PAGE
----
Gaseous Intoxication by Bacterial Infection

Developing new non-antibiotic treatments that limit damage and accelerate recovery from deep tissue infections

Full Project Name:Gaseous Intoxication by Bacterial Infection: A mechanism for abscess formationPrinciple Investigator:Rodney E. Willoughby, MD, PediatricsCo-Investigator:Brian C. Smith, PhD, Biochemistry; Christopher J. Kristich, PhD, Microbiology and ImmunologyAward Amount:$200,000
Award Date
January2016
Project Duration:24 months

Project Description Narrative:


The outcome of bacterial infections has not changed for decades, despite regular increases in potency and spectrum of antimicrobials and major advances in critical care. By treating these infections as environmental toxins, researchers aim to develop new non-antibiotic treatments that limit damage and accelerate recovery from deep tissue infections, and to translate research into applications in inflammation and immunology, neurodegenerative diseases, cancer and cardiovascular medicine.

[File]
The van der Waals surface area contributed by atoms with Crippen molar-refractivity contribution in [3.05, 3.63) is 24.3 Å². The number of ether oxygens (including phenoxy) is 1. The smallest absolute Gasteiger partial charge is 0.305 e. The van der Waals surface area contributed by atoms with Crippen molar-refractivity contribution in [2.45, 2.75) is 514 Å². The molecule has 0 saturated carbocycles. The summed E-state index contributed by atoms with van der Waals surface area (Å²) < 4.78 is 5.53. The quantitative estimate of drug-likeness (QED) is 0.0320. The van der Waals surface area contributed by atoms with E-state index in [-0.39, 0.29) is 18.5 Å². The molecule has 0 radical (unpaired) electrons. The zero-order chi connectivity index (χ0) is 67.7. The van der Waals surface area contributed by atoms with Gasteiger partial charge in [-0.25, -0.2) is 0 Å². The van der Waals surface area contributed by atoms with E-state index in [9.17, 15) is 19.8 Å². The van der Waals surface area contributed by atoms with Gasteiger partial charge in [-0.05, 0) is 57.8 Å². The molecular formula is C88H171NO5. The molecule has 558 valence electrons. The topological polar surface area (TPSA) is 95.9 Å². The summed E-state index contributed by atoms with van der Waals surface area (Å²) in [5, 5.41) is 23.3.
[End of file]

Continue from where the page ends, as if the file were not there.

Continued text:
Outcomes & Lessons Learned:


• Enabled research team to capitalize on unique detection method for hydrogen sulfide to develop non-antibiotic treatments that effectively limit damage and speed recovery from infections resulting from contact with the gas

• Documented progress in cloning and expressing the bacteria and human versions of enzymes that produce hydrogen sulfide gas

• Effectively excluded current known inhibitors of hydrogen sulfide production as therapeutic agents - they are far more toxic to humans than to bacteria. The team identified vitamin B12 as a novel binder of hydrogen sulfide, a safe inhibitor in humans yet to be tested in bacteria

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